Tortoises and Alligators in the Arctic - where it is night for six months of the year

12 Sep 2010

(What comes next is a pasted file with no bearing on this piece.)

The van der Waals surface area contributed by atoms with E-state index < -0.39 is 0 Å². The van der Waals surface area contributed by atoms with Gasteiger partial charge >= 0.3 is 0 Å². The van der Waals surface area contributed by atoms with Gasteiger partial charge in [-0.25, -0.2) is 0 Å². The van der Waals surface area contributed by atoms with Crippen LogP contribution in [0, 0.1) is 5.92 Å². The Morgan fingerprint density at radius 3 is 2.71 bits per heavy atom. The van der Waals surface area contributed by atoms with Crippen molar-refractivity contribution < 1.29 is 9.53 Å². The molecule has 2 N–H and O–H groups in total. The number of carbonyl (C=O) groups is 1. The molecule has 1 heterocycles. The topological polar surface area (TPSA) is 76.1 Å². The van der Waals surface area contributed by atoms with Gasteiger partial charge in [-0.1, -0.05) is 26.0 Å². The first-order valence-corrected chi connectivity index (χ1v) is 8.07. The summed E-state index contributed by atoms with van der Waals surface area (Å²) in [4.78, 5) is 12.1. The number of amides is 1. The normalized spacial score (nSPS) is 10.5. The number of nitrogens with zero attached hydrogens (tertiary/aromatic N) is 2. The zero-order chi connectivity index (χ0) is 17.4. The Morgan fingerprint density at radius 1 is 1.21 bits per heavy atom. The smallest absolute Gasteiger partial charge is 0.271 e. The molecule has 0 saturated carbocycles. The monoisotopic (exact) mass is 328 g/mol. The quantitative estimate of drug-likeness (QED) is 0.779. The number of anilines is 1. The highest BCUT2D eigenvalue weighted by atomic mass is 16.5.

At ... being Ellesmere Island in the high Arctic, north of Greenland. Millions of years ago tortoises and alligators thrived on the island - and endured darkness for six months of the year. I did notice this article elsewhere but passed it over - but it seems geologists appear to take it seriously. The key of course is temperature - in this instance, during the Eocene era. The paper was written in a manner that suggested it was tied, not just to AGW funding, but the global warming that is happening right now - and attempt to relate assumed Eocene global temperatures to the insignifican warm blip of the 1990s. The researchers found evidence it did not fall below freezing point on Ellesmere Island in the Eocene (published in Earth and Planetary Science Letters August 2010, Fricke et al) and had the kind of climate enjoyed in the swampy zones of SE North America (such as the Everglades). The idea of pole shift is excluded - and continental drift at a greater rate than currently assumed. The finds are completely understandable if Ellesmere Island in the Eocene was somewhere near the latitude of Louisiana or Florida of today. Why such evidence is used as a prop to AGW alarmism can only be explained by dollars - but other areas of research are suffering in the process. An outbreak of a new mutant of wheat rust has spread across East Africa and the Yemen into the Middle East and has the potential to threaten the world's food supplies - yet only nominal funding is available. Global warming is a theory that is increasingly looking as if it is dead in the water and its major advocates as greenback hungry (a modern form of gold fever). Meanwhile, if there is a shortfall in global wheat crops people may starve - but that might satisfy Malthusian elements in the AGW faith.